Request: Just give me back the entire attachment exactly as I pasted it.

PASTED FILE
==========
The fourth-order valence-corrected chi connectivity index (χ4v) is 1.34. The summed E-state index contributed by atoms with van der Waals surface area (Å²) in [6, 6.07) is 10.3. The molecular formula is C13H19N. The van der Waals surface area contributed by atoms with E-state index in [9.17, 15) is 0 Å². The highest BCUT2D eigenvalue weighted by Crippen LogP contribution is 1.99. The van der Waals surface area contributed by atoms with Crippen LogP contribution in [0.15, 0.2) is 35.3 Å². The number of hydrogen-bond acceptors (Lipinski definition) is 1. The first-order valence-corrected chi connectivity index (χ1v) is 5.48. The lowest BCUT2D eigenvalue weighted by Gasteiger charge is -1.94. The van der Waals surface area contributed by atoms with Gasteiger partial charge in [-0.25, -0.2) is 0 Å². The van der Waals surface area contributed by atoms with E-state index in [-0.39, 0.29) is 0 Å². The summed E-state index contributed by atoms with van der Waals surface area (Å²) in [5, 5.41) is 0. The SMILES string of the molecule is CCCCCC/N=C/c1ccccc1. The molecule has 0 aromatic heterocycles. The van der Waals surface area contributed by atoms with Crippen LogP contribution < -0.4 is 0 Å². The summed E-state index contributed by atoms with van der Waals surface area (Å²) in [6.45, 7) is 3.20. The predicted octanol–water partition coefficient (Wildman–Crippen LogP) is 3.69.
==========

The fourth-order valence-corrected chi connectivity index (χ4v) is 1.34. The summed E-state index contributed by atoms with van der Waals surface area (Å²) in [6, 6.07) is 10.3. The molecular formula is C13H19N. The van der Waals surface area contributed by atoms with E-state index in [9.17, 15) is 0 Å². The highest BCUT2D eigenvalue weighted by Crippen LogP contribution is 1.99. The van der Waals surface area contributed by atoms with Crippen LogP contribution in [0.15, 0.2) is 35.3 Å². The number of hydrogen-bond acceptors (Lipinski definition) is 1. The first-order valence-corrected chi connectivity index (χ1v) is 5.48. The lowest BCUT2D eigenvalue weighted by Gasteiger charge is -1.94. The van der Waals surface area contributed by atoms with Gasteiger partial charge in [-0.25, -0.2) is 0 Å². The van der Waals surface area contributed by atoms with E-state index in [-0.39, 0.29) is 0 Å². The summed E-state index contributed by atoms with van der Waals surface area (Å²) in [5, 5.41) is 0. The SMILES string of the molecule is CCCCCC/N=C/c1ccccc1. The molecule has 0 aromatic heterocycles. The van der Waals surface area contributed by atoms with Crippen LogP contribution < -0.4 is 0 Å². The summed E-state index contributed by atoms with van der Waals surface area (Å²) in [6.45, 7) is 3.20. The predicted octanol–water partition coefficient (Wildman–Crippen LogP) is 3.69.